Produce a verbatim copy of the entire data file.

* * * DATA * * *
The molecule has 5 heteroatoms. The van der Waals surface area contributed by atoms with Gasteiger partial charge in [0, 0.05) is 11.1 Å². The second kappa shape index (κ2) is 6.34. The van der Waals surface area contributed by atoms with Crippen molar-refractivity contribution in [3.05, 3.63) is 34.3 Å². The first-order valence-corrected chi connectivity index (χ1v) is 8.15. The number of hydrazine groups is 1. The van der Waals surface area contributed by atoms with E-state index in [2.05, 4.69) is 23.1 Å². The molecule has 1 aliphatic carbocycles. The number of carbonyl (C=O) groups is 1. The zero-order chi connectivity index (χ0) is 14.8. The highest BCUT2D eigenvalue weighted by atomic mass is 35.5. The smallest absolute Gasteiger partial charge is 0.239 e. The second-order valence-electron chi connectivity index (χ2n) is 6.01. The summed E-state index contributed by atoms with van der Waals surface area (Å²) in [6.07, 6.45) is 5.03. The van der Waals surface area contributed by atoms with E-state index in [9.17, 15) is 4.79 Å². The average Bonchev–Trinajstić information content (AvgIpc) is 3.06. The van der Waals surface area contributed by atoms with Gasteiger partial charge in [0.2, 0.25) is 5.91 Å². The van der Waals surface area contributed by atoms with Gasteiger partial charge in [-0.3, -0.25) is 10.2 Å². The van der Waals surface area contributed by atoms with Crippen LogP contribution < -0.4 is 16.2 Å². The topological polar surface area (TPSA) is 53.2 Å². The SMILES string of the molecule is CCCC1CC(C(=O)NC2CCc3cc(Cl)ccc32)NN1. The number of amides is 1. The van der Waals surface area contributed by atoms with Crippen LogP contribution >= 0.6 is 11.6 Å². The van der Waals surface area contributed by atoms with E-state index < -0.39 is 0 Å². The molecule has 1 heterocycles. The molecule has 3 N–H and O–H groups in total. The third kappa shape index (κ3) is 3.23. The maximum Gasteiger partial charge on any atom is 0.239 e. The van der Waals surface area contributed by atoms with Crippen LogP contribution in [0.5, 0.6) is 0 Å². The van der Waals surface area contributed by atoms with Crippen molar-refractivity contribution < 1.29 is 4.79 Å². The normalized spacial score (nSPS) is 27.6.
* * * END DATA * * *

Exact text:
The molecule has 5 heteroatoms. The van der Waals surface area contributed by atoms with Gasteiger partial charge in [0, 0.05) is 11.1 Å². The second kappa shape index (κ2) is 6.34. The van der Waals surface area contributed by atoms with Crippen molar-refractivity contribution in [3.05, 3.63) is 34.3 Å². The first-order valence-corrected chi connectivity index (χ1v) is 8.15. The number of hydrazine groups is 1. The van der Waals surface area contributed by atoms with E-state index in [2.05, 4.69) is 23.1 Å². The molecule has 1 aliphatic carbocycles. The number of carbonyl (C=O) groups is 1. The zero-order chi connectivity index (χ0) is 14.8. The highest BCUT2D eigenvalue weighted by atomic mass is 35.5. The smallest absolute Gasteiger partial charge is 0.239 e. The second-order valence-electron chi connectivity index (χ2n) is 6.01. The summed E-state index contributed by atoms with van der Waals surface area (Å²) in [6.07, 6.45) is 5.03. The van der Waals surface area contributed by atoms with E-state index in [9.17, 15) is 4.79 Å². The average Bonchev–Trinajstić information content (AvgIpc) is 3.06. The van der Waals surface area contributed by atoms with Gasteiger partial charge in [0.2, 0.25) is 5.91 Å². The van der Waals surface area contributed by atoms with Gasteiger partial charge in [-0.3, -0.25) is 10.2 Å². The van der Waals surface area contributed by atoms with Crippen LogP contribution < -0.4 is 16.2 Å². The topological polar surface area (TPSA) is 53.2 Å². The SMILES string of the molecule is CCCC1CC(C(=O)NC2CCc3cc(Cl)ccc32)NN1. The number of amides is 1. The van der Waals surface area contributed by atoms with Crippen LogP contribution >= 0.6 is 11.6 Å². The van der Waals surface area contributed by atoms with E-state index < -0.39 is 0 Å². The molecule has 1 heterocycles. The molecule has 3 N–H and O–H groups in total. The third kappa shape index (κ3) is 3.23. The maximum Gasteiger partial charge on any atom is 0.239 e. The van der Waals surface area contributed by atoms with Crippen LogP contribution in [0.5, 0.6) is 0 Å². The van der Waals surface area contributed by atoms with Crippen molar-refractivity contribution < 1.29 is 4.79 Å². The normalized spacial score (nSPS) is 27.6.